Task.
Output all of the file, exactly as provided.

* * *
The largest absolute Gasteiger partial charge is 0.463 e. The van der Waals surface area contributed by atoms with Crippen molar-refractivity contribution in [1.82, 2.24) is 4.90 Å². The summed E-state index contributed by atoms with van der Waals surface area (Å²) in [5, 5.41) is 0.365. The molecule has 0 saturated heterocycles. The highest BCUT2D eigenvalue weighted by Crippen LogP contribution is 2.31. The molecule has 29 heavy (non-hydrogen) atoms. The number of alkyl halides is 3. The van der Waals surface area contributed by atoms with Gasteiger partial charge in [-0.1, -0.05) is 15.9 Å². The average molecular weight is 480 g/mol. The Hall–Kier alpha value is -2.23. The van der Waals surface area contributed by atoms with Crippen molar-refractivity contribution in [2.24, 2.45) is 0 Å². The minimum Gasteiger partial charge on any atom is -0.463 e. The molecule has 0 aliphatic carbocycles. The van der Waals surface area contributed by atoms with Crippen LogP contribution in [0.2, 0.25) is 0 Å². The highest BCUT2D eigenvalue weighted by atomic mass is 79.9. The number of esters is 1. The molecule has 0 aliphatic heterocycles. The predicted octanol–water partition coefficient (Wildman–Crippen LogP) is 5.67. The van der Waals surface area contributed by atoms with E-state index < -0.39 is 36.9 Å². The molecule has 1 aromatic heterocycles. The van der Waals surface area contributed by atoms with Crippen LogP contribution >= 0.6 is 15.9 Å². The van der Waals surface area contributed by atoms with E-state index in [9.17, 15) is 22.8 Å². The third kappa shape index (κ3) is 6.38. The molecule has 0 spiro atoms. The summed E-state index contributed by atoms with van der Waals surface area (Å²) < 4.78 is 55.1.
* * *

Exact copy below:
The largest absolute Gasteiger partial charge is 0.463 e. The van der Waals surface area contributed by atoms with Crippen molar-refractivity contribution in [1.82, 2.24) is 4.90 Å². The summed E-state index contributed by atoms with van der Waals surface area (Å²) in [5, 5.41) is 0.365. The molecule has 0 saturated heterocycles. The highest BCUT2D eigenvalue weighted by Crippen LogP contribution is 2.31. The molecule has 29 heavy (non-hydrogen) atoms. The number of alkyl halides is 3. The van der Waals surface area contributed by atoms with Gasteiger partial charge in [-0.1, -0.05) is 15.9 Å². The average molecular weight is 480 g/mol. The Hall–Kier alpha value is -2.23. The van der Waals surface area contributed by atoms with Crippen molar-refractivity contribution in [2.24, 2.45) is 0 Å². The minimum Gasteiger partial charge on any atom is -0.463 e. The molecule has 0 aliphatic carbocycles. The van der Waals surface area contributed by atoms with Crippen LogP contribution in [0.2, 0.25) is 0 Å². The highest BCUT2D eigenvalue weighted by atomic mass is 79.9. The number of esters is 1. The molecule has 0 aliphatic heterocycles. The predicted octanol–water partition coefficient (Wildman–Crippen LogP) is 5.67. The van der Waals surface area contributed by atoms with E-state index < -0.39 is 36.9 Å². The molecule has 1 aromatic heterocycles. The van der Waals surface area contributed by atoms with Crippen LogP contribution >= 0.6 is 15.9 Å². The van der Waals surface area contributed by atoms with E-state index in [9.17, 15) is 22.8 Å². The third kappa shape index (κ3) is 6.38. The molecule has 0 spiro atoms. The summed E-state index contributed by atoms with van der Waals surface area (Å²) < 4.78 is 55.1.